Europe contains jobless rate, but faces summer of discontent
European governments pay part of workers' salaries in return for companies not laying them off
SPERLONGA, Italy — Europe has limited the rise in unemployment caused by the pandemic with a wide array of government support programs, but that cannot hide widespread economic distress and anxiety among workers and small business owners.
First the good news: the unemployment rate in the 19 countries that use the euro only inched higher in May, to 7.4 % from 7.3% in April, official figures showed Thursday. Governments used labour market support programs to cushion the impact of the virus outbreak on workers. By comparison, the U.S. unemployment rate has hit 13.3%.
European governments pay part of workers’ salaries in return for companies not laying them off. Governments have also deployed an array of loan programs and other assistance aimed at employers like Marco Chinappi, whose family runs the three-star Hotel Mayor in Sperlonga, an Italian beach town down the coast from Rome.
He was able to take advantage of a state-guaranteed bank loan of 25,000 euros (US$28,000) at a low interest rate as well as measures to postpone paying some taxes. That helped him hire back his two seasonal workers, who each get 600 euros in support payments from the government.
“With great difficulty, two months of work, I got the loan guaranteed by the government. Thankfully, because we were really in crisis,” he said. “We didn’t have any money.”
Chinappi said he still doesn’t know if the assistance will keep the business afloat, given the hotel was already having financial difficulties and guests are only starting to “timidly” book rooms that would normally have been full by now.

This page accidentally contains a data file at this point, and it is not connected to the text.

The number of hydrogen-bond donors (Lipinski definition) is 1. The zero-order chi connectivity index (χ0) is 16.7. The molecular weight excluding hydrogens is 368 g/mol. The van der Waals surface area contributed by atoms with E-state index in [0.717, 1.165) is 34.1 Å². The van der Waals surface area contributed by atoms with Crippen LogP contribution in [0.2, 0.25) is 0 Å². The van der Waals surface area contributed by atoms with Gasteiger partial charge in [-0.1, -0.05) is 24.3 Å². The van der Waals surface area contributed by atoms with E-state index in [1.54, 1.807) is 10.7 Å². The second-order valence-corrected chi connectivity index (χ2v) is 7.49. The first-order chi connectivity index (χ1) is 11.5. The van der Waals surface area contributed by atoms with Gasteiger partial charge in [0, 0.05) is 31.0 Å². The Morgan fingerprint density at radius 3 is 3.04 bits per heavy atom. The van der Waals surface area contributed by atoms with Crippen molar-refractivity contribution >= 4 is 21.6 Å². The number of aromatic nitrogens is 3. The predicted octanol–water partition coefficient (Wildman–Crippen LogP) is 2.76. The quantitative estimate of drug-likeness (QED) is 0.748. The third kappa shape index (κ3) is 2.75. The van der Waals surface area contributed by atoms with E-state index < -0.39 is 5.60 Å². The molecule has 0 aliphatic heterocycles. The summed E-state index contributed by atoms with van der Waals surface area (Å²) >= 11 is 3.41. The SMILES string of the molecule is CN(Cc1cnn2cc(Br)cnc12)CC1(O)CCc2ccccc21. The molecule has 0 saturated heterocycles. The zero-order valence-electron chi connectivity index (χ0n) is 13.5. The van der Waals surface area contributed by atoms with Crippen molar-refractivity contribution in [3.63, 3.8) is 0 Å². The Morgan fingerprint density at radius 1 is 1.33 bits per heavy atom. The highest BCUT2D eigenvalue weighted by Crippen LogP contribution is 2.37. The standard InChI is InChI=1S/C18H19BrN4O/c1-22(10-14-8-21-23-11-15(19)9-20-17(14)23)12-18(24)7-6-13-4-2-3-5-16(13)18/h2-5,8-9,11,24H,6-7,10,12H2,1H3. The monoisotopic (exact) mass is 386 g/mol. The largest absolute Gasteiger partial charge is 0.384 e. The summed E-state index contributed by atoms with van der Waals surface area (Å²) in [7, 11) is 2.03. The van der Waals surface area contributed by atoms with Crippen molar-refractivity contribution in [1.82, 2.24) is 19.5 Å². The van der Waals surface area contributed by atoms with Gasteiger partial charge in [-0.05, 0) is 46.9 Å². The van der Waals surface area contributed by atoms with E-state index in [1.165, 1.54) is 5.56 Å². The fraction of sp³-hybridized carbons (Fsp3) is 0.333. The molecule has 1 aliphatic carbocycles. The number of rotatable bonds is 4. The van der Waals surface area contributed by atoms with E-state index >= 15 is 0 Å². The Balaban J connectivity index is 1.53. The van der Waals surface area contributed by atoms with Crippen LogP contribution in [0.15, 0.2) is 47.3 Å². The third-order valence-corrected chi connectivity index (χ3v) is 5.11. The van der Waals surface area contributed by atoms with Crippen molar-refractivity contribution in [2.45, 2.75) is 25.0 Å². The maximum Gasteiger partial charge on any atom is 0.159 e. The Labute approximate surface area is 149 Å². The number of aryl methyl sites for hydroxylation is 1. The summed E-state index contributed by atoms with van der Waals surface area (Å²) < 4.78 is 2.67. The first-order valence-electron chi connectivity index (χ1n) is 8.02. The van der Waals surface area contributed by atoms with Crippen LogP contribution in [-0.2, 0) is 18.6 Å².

Gianni Cammisola, who sells cured meats, locally made quiche and imported Spanish jamon in the same town also relied on the government loan to keep his family-run business going.
“I have a wife, two kids and I’m earning less this year. The 25,000 (euros) will let me feed the kids, especially if we have another lockdown,” he said. Cammisola estimates he lost 15,000 euros during the enforced closure, which coincided with the start of peak tourist season in the days around Easter and two big holidays April 25 and May 1.
But he knows that Sperlonga is lucky, since it typically caters to Roman and Neapolitan tourists, and said the recent June 29 holiday long weekend was packed.
“We lost April and May. But last weekend was like Ferragosto,” he said, referring to the Aug. 15 holiday that marks the peak of the Italian summer tourist season. “Thanks be to God,” he said, making the sign of the cross amid his salamis.
The government support programs are being used across Europe to contain a surge in unemployment. In Germany, the eurozone’s largest economy, 6.7 million people were still on wage support programs in June. The program pays at least 60% of missing pay when workers are put on shorter hours or no hours.
The government support for wages is granted because the companies are not to blame for the economic trouble – countries around the world have had to limit business, travel and public life to limit the spread of the coronavirus. The idea is to support the recovery since companies will not have to recruit and train new workers, having kept their staff.
Another less positive factor limiting the jobless rate is that people have dropped out of the labour force and are no longer looking for work. That could be because they are limited by confinement measures, or because they have to take care of their children who are not in school or daycare because of the lockdowns.
Eurostat estimated that 12.1 million people were unemployed in the countries that use the euro. The agency said that in order to fully capture the unprecedented labour market situation, its upcoming quarterly labour survey to be published July 9 would have additional information about underemployment and job market dropouts.
The European Commission says the 19 countries that use the euro will see their economy contract 7.75% this year.